I think the following is a fair statement of what I was taught in my early Christian experience and it certainly needs a lot of modifying and a great many qualifiers to save us from being in error.
"We are saved by accepting Christ as our Savior; we are sanctified by accepting Christ as our Lord; we may do the first without doing the second!"
The truth is that salvation apart from obedience is unknown in the sacred Scriptures. Peter makes it plain that we are "chosen according to the foreknowledge of God the Father, through the sanctifying work of the Spirit for obedience" (1 Peter 1:2). (I Call It Heresy, 1-2)
But as many as received Him, to them He gave the right to become children of God, to those who believe in His name: who were born, not of blood, nor of the will of the flesh, nor of the will of man, but of God. (John 1:12-13)
There is another and worse evil which springs from this basic failure to grasp the radical difference between the natures of the two worlds. It is the habit of languidly "accepting" salvation as if it were a small matter and one wholly in our hands. Men are exhorted to think things over and "decide" for Christ, and in some places one day each year is set aside as "Decision Day," at which time people are expected to condescend to grant Christ the right to save them, a right which they have obviously refused Him up to that time. Christ is thus made to stand again before men's judgment seat; He is made to wait upon the pleasure of the individual, and after long and humble waiting is either turned away or patronizingly admitted. By a complete misunderstanding of the noble and true doctrine of the freedom of the human will salvation is made to depend perilously upon the will of man instead of upon the will of God.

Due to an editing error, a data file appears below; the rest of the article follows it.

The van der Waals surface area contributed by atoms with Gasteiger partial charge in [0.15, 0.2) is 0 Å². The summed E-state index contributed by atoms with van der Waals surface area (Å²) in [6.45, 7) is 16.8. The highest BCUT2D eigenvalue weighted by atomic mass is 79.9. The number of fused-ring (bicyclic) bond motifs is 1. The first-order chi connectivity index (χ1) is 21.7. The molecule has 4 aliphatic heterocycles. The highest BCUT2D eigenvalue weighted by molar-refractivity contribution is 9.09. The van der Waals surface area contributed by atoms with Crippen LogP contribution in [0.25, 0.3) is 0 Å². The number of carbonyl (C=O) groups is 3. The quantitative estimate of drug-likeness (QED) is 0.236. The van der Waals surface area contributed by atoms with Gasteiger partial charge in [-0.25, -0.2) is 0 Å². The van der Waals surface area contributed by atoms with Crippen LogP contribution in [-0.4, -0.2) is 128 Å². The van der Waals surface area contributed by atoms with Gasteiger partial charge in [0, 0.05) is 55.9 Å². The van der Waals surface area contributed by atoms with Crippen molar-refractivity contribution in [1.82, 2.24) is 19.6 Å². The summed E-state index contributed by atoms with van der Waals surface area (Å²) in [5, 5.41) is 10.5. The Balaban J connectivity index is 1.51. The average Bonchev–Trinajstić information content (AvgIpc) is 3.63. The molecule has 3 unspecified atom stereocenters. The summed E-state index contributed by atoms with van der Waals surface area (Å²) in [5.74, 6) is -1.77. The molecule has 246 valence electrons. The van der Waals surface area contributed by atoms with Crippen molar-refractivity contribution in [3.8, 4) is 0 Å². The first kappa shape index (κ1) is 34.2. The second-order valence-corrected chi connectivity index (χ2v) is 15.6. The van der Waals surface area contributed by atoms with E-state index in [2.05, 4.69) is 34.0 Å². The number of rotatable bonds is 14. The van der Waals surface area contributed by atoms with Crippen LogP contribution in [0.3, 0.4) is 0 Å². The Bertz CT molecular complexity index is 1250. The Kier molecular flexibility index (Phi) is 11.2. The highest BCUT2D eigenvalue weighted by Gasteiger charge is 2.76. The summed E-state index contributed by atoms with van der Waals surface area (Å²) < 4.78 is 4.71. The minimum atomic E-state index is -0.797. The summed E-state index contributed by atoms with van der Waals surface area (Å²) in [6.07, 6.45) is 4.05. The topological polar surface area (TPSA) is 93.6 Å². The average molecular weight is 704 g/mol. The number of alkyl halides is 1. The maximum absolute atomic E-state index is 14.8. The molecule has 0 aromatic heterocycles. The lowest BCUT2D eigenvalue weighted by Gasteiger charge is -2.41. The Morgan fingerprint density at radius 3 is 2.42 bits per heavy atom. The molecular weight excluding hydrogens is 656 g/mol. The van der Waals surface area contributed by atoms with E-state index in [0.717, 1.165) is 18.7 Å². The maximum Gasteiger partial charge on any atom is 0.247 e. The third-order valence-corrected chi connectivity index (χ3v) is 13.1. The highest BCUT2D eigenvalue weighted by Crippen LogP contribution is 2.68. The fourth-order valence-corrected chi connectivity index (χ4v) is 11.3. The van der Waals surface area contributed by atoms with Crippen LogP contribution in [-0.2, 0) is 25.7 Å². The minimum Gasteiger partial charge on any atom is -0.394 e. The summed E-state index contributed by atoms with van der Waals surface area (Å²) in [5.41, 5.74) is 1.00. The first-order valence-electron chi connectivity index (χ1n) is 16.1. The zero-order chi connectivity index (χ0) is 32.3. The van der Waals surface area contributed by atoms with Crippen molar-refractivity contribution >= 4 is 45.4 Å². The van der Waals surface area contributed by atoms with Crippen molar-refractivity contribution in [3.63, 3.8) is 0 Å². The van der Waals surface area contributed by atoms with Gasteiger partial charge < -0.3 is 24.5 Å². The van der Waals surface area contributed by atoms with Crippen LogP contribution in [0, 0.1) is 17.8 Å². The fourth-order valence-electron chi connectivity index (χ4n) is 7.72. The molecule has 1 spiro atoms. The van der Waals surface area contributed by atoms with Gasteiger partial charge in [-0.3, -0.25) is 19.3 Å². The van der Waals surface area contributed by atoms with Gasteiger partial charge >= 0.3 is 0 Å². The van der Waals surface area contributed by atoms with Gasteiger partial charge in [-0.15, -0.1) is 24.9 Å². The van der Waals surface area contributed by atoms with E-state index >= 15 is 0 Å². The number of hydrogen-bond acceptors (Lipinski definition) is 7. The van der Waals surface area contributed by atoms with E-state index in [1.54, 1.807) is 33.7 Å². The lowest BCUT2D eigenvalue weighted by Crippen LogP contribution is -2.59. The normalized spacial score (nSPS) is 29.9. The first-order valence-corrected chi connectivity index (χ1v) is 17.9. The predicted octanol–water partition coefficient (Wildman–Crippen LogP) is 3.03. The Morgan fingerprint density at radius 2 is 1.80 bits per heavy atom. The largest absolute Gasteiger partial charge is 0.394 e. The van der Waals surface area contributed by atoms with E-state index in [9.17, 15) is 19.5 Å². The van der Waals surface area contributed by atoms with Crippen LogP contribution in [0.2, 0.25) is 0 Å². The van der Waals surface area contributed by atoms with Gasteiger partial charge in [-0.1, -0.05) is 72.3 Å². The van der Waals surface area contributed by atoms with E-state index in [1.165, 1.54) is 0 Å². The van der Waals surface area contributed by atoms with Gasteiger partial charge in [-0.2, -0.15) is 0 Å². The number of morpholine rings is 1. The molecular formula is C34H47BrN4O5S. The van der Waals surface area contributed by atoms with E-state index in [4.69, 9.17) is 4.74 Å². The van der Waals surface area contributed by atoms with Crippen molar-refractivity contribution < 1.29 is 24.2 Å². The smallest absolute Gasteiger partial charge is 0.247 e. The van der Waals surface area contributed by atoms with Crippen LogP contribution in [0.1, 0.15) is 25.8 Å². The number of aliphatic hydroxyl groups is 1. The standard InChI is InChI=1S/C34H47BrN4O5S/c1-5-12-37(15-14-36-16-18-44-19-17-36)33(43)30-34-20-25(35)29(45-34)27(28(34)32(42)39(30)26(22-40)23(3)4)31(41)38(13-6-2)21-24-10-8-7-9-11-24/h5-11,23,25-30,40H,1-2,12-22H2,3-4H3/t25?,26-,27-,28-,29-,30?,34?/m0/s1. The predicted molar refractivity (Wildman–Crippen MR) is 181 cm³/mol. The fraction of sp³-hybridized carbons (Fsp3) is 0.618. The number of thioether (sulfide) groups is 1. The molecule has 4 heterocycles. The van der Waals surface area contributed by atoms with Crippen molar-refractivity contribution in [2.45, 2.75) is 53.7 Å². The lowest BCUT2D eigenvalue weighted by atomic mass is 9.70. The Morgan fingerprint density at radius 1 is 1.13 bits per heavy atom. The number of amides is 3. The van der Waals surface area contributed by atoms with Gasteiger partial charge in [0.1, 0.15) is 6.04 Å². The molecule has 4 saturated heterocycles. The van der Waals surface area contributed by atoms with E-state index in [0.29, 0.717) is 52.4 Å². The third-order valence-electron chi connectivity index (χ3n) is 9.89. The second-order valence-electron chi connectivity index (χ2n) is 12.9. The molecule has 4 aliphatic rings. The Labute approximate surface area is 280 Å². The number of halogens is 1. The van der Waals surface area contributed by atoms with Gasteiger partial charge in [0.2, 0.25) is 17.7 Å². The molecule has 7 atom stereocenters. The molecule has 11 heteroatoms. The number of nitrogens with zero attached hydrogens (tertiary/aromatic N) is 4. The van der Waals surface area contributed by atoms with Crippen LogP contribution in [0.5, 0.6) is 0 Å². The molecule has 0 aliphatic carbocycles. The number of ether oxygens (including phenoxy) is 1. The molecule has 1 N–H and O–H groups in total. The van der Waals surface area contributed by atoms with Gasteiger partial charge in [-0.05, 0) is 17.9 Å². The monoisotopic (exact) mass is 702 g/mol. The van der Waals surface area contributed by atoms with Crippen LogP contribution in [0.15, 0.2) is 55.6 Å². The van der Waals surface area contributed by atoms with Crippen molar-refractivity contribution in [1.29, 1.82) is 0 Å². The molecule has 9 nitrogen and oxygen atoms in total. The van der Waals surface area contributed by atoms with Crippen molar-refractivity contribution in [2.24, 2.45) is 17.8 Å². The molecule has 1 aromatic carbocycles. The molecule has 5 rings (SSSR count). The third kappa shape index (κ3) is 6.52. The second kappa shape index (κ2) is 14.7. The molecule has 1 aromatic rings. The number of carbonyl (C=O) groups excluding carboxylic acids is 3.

However deep the mystery, however many the paradoxes involved, it is still true that men become saints not at their own whim but by sovereign calling. (The Pursuit of Man, 37-38)
The task of the church is twofold: to spread Christianity throughout the world and to make sure that the Christianity she spreads is the pure New Testament kind....
Christianity will always reproduce itself after its kind. A worldly-minded, unspiritual church, when she crosses the ocean to give her witness to peoples of other tongues and other cultures, is sure to bring forth on other shores a Christianity much like her own....
The popular notion that the first obligation of the church is to spread the gospel to the uttermost parts of the earth is false. Her first obligation is to be spiritually worthy to spread it. Our Lord said "Go ye," but He also said, "Tarry ye," and the tarrying had to come before the going. Had the disciples gone forth as missionaries before the day of Pentecost it would have been an overwhelming spiritual disaster, for they could have done no more than make converts after their likeness, and this would have altered for the worse the whole history of the Western world and had consequences throughout the ages to come. (Of God and Men, 35-37).